How to Braid Egg-Twist Breads

Baked braided egg bread (challah) on a marble slab ready to be cut

The Spruce / Leah Maroney

  • Total: 60 mins
  • Prep: 30 mins
  • Cook: 30 mins
  • Rising: 2 hrs
  • Servings: 30 slices
  • Yield: 1 to 2 loaf

There is something about a braided bread that looks delicate, decadent, and absolutely professional. If you're new to baking bread, you might think this technique is hard to achieve. With a little practice, it's actually quite easy. If you know how to braid hair or string, the same method is applied to this dough. Once you have it mastered, you'll be baking braided bread for yourself, family, and friends. Use a kitchen thermometer to test the warm milk and water temperature.

These braiding techniques can be applied to braided egg bread known variously as Czech vanocka, Polish chałka, Jewish challah, Bohemian houska, and Hungarian fonott kalacs.


  • 1 cup warmed milk (no hotter than 110 F)
  • 1/2 cup butter (or margarine)
  • 1 cup sugar (or less, to taste)
  • 1/2 teaspoon salt
  • 2 (1/4 ounce) packages active dry yeast
  • 1/4 cup warm water (no hotter than 110 F)
  • 3 large eggs (divided, at room temperature, beaten)
  • 5 1/2 cups all-purpose flour
  • Optional: 1 cup golden raisins

Steps to Make It

  1. Gather the ingredients.

  2. In a small bowl, or in the pot used to heat the milk, whisk together lukewarm milk (110 F), butter, sugar, and salt. Stir to combine and until butter is thoroughly melted.

    Wet ingredients for braided bread being whisked together
    The Sprude / Leah Maroney
  3. Place yeast and warm water (110 F) in the bowl of a stand mixer or large bowl. With the paddle attachment, mix until dissolved. Add lukewarm milk mixture and 2 eggs and combine. Add flour and continue to mix until smooth, 3 to 5 minutes. Add raisins (if using) and thoroughly combine. The dough will be sticky.

    Braided bread ingredients in a stand mixer and beaten until a sticky dough forms
    The Spruce / Leah Maroney
  4. Transfer dough to a clean, greased bowl. Turn dough over to grease the top and cover bowl with plastic wrap. Place in a warm, draft-free place and let rise until the dough has doubled (about 1 hour). You also can microwave your dough to help cut down on the rising time. 

    Braided bread dough rising in a clean dry bowl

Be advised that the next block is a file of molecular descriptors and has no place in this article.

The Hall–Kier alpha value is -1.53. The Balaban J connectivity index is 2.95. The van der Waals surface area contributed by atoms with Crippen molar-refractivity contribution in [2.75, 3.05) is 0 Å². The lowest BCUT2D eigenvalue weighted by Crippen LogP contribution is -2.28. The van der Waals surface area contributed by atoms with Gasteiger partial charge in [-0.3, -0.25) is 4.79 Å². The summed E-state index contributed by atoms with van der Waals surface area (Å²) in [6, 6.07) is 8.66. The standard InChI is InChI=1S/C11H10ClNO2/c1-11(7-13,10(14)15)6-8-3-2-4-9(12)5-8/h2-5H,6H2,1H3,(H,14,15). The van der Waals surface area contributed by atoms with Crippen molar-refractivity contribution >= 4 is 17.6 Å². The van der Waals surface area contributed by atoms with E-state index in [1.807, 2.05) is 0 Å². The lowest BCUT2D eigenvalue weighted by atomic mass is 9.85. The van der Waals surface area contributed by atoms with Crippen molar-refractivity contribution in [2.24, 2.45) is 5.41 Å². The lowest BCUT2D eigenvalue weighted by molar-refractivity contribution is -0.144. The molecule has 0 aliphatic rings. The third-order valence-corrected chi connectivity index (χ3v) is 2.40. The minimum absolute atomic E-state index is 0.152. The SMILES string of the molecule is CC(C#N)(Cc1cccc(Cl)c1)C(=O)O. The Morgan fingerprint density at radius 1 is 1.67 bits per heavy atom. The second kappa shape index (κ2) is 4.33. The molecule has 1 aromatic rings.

The Spruce / Leah Maroney
  5. When the dough has risen, punch it down and turn out onto a lightly floured board. The less flour you use, the better the bread will be.

    Braided bread dough turned out onto a work surface after rising
    The Spruce / Leah Maroney
  6. If making one large loaf, divide the dough into three equal pieces. If making two loaves, divide the dough into two equal pieces and divide each of the two pieces into three equal pieces, for a total of six pieces.

    Braided bread dough divided into three equal pieces in preparation for braiding
    The Spruce / Leah Maroney
  7. Roll each piece of dough into a rope about 14 inches long. Use three ropes per bread. If making two loaves, roll the ropes into 10- to 12-inch lengths.

    Braided bread dough divided into three ropes in preparation for being braided
    The Spruce / Leah Maroney
  8. Combine the tops of the three ropes. Start braiding from the top, as you would for a plait of hair. Tuck the dough under a bit when you get to the bottom.

    Three ropes of dough being braided starting from the top
    The Spruce / Leah Maroney
  9. Heat the oven to 350 F. Let the bread rise, loosely covered with oiled plastic wrap, until doubled in volume, 45 minutes to 1 hour. Brush lightly with remaining beaten egg. Bake 30 minutes or until an instant-read thermometer registers 190 to 200 F when placed in the middle of the loaf.

    Braided bread risen and ready to go into the oven
    The Spruce / Leah Maroney
  10. Remove bread from the oven. When completely cool, slice and serve. If you have leftovers, they're great in bread pudding or sliced for French toast!